His biggest success was through his The Caretaker alias. Reworked versions of 1930s ballroom music, inspired by the ghostly ballroom scenes in Stanley Kubrick's 'The Shining'. Yes, I deliberately name it as Kubrick's instead of Stephen King's, because we all know King doesn't like that version but he knows nothing about making good movies, while Kubrick delivered masterpiece after masterpiece. But I digress.... The Caretaker surprised everyone with its highly classy and tasteful ghostly ambient and I love all his releases with a passion I can hardly express with words and some of it moves me to tears everytime I hear it. The Caretaker is currently working on a project that tries to put the different stages of dementia in some sort of audio form over a series of releases and it is absolutely stunning, meaningful, haunting, distressing and beautiful at the same time. Be sure to check this out.
But this review is not about The Caretaker. This is about Leyland Kirby. 'We, so tired of all the darkness in our lives' is technically speaking the 6th release under this alias. Unlike The Caretaker, or V/Vm before it, all the music is composed by James, so there's no reworking of other people's material. And this is where it gets interesting because a lot of people always saw him as someone who only reworks other works through VST processing. Which is damn shame because James had already proved he can actually compose some truly stunning work. He already released an intriguing album under the name H>Ost and the V/Vm albums 'Sometimes, Good Things Happen' also contained some great original work.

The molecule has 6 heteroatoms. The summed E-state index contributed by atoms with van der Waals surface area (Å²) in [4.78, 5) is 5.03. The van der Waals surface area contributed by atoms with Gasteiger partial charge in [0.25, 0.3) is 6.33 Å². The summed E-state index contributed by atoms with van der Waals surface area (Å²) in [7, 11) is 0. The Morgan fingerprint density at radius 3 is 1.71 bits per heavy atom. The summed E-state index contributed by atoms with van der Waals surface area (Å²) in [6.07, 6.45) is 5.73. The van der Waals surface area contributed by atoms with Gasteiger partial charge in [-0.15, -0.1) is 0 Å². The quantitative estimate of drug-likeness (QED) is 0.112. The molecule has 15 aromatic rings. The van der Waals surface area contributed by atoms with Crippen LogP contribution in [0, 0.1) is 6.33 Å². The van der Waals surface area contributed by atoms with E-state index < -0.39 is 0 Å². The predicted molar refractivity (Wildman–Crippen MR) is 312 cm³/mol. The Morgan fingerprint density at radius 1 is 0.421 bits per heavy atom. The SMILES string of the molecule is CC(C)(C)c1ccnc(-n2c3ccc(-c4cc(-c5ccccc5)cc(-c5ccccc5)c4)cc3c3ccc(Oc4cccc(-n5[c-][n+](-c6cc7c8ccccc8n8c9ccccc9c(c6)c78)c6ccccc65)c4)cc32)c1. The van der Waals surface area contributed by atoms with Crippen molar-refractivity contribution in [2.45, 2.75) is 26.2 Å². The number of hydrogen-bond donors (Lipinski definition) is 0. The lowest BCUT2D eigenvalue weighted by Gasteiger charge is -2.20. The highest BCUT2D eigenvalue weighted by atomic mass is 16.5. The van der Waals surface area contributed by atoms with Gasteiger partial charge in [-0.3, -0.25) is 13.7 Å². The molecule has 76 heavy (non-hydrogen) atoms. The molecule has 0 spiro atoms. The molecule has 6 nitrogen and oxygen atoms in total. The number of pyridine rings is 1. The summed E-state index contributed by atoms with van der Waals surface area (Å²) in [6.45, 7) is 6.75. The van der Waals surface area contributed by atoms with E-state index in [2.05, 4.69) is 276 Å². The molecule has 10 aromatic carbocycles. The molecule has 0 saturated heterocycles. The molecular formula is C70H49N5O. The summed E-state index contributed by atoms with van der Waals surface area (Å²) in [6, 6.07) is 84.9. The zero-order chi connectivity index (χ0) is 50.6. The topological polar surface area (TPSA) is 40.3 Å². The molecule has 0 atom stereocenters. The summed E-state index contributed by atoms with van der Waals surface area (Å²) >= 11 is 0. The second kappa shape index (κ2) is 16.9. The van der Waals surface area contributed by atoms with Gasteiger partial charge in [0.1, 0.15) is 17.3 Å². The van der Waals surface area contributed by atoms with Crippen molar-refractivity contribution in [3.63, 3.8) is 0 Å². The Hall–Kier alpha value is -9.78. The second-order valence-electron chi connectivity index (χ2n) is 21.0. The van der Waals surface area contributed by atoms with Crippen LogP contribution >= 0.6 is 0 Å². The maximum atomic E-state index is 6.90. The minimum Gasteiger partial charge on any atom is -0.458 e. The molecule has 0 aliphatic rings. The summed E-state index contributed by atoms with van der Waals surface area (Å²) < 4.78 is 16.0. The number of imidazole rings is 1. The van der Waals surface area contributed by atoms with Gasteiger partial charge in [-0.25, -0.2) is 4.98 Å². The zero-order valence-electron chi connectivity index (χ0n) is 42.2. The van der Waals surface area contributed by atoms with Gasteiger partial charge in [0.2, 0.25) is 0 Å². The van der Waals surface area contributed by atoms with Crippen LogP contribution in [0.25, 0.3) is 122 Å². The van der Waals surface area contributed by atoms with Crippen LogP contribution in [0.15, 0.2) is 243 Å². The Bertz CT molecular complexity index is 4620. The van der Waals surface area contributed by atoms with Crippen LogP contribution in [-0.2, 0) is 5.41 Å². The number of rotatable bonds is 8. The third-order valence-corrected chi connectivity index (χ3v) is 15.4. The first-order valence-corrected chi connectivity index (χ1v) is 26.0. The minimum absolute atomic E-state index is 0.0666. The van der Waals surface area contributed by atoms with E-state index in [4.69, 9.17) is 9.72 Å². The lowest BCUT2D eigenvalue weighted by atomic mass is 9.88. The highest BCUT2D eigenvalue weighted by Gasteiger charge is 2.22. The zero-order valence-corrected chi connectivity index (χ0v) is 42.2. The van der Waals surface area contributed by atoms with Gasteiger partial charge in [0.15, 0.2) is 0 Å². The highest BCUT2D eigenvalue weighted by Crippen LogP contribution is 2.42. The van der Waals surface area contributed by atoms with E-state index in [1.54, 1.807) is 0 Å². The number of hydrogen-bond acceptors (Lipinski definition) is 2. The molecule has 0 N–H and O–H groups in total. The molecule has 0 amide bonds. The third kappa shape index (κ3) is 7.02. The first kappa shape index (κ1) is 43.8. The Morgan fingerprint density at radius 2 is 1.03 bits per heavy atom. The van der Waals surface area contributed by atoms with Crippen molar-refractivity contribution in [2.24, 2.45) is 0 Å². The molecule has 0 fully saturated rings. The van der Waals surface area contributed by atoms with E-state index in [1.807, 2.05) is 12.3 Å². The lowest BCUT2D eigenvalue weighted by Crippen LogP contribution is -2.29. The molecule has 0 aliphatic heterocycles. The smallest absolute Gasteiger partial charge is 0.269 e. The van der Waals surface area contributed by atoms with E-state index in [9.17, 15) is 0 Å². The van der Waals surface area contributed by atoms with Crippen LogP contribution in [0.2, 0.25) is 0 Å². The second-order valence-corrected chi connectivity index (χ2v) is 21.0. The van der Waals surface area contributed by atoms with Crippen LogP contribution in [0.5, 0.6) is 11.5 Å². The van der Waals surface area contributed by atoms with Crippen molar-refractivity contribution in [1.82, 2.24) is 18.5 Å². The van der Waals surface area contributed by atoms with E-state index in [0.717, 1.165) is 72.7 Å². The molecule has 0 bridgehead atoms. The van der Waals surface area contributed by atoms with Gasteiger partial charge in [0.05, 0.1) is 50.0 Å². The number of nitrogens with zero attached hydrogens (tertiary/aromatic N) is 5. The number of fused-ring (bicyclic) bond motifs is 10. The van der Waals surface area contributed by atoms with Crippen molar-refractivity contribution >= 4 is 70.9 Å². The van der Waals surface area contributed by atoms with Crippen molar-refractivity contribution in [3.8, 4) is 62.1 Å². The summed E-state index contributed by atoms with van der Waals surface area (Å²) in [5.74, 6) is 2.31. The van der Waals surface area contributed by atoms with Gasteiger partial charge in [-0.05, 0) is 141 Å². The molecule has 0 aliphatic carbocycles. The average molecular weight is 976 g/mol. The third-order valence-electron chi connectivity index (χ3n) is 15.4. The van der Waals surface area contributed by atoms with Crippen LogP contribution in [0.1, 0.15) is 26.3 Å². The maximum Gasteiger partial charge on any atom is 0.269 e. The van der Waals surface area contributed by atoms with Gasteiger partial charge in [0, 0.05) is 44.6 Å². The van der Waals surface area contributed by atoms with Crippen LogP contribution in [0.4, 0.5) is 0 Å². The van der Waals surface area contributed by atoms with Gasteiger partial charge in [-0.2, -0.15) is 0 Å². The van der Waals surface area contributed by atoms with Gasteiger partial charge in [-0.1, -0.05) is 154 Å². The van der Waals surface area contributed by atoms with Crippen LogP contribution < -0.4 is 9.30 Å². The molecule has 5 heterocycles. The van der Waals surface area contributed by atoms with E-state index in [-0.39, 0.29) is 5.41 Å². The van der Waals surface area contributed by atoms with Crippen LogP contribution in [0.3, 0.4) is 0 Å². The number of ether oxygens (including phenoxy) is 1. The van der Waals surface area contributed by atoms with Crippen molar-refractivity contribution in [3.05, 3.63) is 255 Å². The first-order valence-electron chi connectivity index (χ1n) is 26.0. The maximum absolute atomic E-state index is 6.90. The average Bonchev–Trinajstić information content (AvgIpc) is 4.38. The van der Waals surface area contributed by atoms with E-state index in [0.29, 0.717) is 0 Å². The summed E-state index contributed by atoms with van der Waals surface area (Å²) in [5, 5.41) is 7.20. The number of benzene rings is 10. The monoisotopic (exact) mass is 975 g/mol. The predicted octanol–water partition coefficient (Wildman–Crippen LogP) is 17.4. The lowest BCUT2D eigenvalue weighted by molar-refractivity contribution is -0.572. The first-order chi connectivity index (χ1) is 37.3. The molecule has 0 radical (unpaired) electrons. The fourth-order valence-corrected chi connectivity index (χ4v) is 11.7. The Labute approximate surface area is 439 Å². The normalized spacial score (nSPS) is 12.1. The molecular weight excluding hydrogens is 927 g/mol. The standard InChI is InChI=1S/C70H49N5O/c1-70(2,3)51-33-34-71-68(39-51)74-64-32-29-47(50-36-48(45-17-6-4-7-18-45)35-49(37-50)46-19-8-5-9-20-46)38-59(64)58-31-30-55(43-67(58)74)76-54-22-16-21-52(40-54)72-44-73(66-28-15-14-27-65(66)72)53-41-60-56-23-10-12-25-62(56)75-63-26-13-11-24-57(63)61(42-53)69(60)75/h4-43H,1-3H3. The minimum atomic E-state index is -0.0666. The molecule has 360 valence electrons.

'We, so tired of all the darkness in our lives' is a collection of tracks James has revisited and reworked the most often in the last 5 years or so. The 16 tracks present some form of futurist ambient instrumental trip-hop (for lack of a better word) which is very heavy on the melancholic feelings. Vistas of empty metropolitan streets on rainy days; dull people sitting in dreary, grey bars; rundown housing estates in the winter; ugly graffitti on derelict train station walls, all this springs to mind. It's never happy or uplifting, but sparks of hope and meaning can be found. Most of the world is ugly as are most people. And those people are tired or fed up but you are not alone. And there is solace in that. Solace is, for me, the word that best describes this album. It calms me. It soothes me. Some tracks, like 'Collected Light' and 'Solid Mentality' move me to tears with their almost incomprehensible beauty. Shades of Klaus Schulze, Tangerine Dream and early Vangelis pop up now and then and always the album has this distant, ghostly, hazy feeling. I can't quite grasp it. It falls apart as soon as you think you get it, like sand through your fingers.
I know I can get lost in metaphores every now and then, but this album has that effect on me. Its profound beauty, sincerety and honesty have, like I said, moved me to tears and I urge everyone to check this out and be covered by a warm blanket of pure melancholy put to sound. Because of it's ability to conjure up images it is highly recommend for people into sountracks as well. Jerry Goldsmith is just one of the composers that comes to mind as well as the already mentioned Vangelis. Since James never cared for the business side of making music; like a lot of his work this album is available as a pay-what-you-want release on Bandcamp. Do yourself a favor and go get this.